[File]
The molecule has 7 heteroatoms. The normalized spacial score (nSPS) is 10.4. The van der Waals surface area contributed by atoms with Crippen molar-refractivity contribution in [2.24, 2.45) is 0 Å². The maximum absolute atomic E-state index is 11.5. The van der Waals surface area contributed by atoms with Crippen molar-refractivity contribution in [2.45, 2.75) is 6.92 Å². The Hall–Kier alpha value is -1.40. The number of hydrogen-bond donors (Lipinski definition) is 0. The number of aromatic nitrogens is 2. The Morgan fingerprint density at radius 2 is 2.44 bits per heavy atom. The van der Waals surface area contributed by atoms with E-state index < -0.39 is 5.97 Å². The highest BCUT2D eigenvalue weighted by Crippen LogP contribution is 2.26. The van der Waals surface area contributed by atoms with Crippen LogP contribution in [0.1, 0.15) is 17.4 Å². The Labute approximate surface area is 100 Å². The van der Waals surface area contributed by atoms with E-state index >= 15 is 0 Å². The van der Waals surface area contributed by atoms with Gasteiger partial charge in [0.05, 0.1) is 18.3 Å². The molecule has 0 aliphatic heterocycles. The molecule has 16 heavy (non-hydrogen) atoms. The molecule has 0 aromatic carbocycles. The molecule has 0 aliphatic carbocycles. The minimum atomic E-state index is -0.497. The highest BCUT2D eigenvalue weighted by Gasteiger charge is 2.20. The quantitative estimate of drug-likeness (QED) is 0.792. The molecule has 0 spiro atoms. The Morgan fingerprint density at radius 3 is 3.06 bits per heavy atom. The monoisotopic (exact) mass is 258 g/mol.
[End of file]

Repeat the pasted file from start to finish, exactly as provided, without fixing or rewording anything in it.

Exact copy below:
The molecule has 7 heteroatoms. The normalized spacial score (nSPS) is 10.4. The van der Waals surface area contributed by atoms with Crippen molar-refractivity contribution in [2.24, 2.45) is 0 Å². The maximum absolute atomic E-state index is 11.5. The van der Waals surface area contributed by atoms with Crippen molar-refractivity contribution in [2.45, 2.75) is 6.92 Å². The Hall–Kier alpha value is -1.40. The number of hydrogen-bond donors (Lipinski definition) is 0. The number of aromatic nitrogens is 2. The Morgan fingerprint density at radius 2 is 2.44 bits per heavy atom. The van der Waals surface area contributed by atoms with E-state index < -0.39 is 5.97 Å². The highest BCUT2D eigenvalue weighted by Crippen LogP contribution is 2.26. The van der Waals surface area contributed by atoms with Crippen LogP contribution in [0.1, 0.15) is 17.4 Å². The Labute approximate surface area is 100 Å². The van der Waals surface area contributed by atoms with E-state index >= 15 is 0 Å². The van der Waals surface area contributed by atoms with Gasteiger partial charge in [0.05, 0.1) is 18.3 Å². The molecule has 0 aliphatic heterocycles. The molecule has 16 heavy (non-hydrogen) atoms. The molecule has 0 aromatic carbocycles. The molecule has 0 aliphatic carbocycles. The minimum atomic E-state index is -0.497. The highest BCUT2D eigenvalue weighted by Gasteiger charge is 2.20. The quantitative estimate of drug-likeness (QED) is 0.792. The molecule has 0 spiro atoms. The Morgan fingerprint density at radius 3 is 3.06 bits per heavy atom. The monoisotopic (exact) mass is 258 g/mol.